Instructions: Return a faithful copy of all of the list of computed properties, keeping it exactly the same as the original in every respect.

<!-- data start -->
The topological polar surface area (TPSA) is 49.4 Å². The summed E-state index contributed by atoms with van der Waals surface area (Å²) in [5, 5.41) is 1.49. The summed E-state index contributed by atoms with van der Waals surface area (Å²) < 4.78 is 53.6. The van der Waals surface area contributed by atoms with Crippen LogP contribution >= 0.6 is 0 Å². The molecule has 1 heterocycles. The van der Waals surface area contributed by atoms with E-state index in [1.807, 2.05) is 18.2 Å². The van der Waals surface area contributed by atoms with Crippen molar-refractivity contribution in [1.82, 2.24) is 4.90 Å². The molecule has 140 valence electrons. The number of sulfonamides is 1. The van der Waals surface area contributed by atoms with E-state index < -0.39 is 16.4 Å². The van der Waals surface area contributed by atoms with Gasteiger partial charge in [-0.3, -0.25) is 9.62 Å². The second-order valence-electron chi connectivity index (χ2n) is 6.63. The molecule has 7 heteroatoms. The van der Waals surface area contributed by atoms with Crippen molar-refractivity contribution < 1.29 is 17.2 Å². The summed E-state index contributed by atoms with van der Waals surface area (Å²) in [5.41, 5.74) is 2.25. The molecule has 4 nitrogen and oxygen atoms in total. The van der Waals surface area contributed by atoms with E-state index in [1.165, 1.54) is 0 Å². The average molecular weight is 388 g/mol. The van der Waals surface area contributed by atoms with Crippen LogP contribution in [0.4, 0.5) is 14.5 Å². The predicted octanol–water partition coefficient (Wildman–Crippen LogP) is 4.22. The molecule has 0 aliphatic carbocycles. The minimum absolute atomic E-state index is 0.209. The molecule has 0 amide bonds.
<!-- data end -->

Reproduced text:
The topological polar surface area (TPSA) is 49.4 Å². The summed E-state index contributed by atoms with van der Waals surface area (Å²) in [5, 5.41) is 1.49. The summed E-state index contributed by atoms with van der Waals surface area (Å²) < 4.78 is 53.6. The van der Waals surface area contributed by atoms with Crippen LogP contribution >= 0.6 is 0 Å². The molecule has 1 heterocycles. The van der Waals surface area contributed by atoms with E-state index in [1.807, 2.05) is 18.2 Å². The van der Waals surface area contributed by atoms with Crippen molar-refractivity contribution in [1.82, 2.24) is 4.90 Å². The molecule has 140 valence electrons. The number of sulfonamides is 1. The van der Waals surface area contributed by atoms with E-state index < -0.39 is 16.4 Å². The van der Waals surface area contributed by atoms with Gasteiger partial charge in [-0.3, -0.25) is 9.62 Å². The second-order valence-electron chi connectivity index (χ2n) is 6.63. The molecule has 7 heteroatoms. The van der Waals surface area contributed by atoms with Crippen molar-refractivity contribution < 1.29 is 17.2 Å². The summed E-state index contributed by atoms with van der Waals surface area (Å²) in [5.41, 5.74) is 2.25. The molecule has 4 nitrogen and oxygen atoms in total. The van der Waals surface area contributed by atoms with E-state index in [1.165, 1.54) is 0 Å². The average molecular weight is 388 g/mol. The van der Waals surface area contributed by atoms with Crippen LogP contribution in [0.4, 0.5) is 14.5 Å². The predicted octanol–water partition coefficient (Wildman–Crippen LogP) is 4.22. The molecule has 0 aliphatic carbocycles. The minimum absolute atomic E-state index is 0.209. The molecule has 0 amide bonds.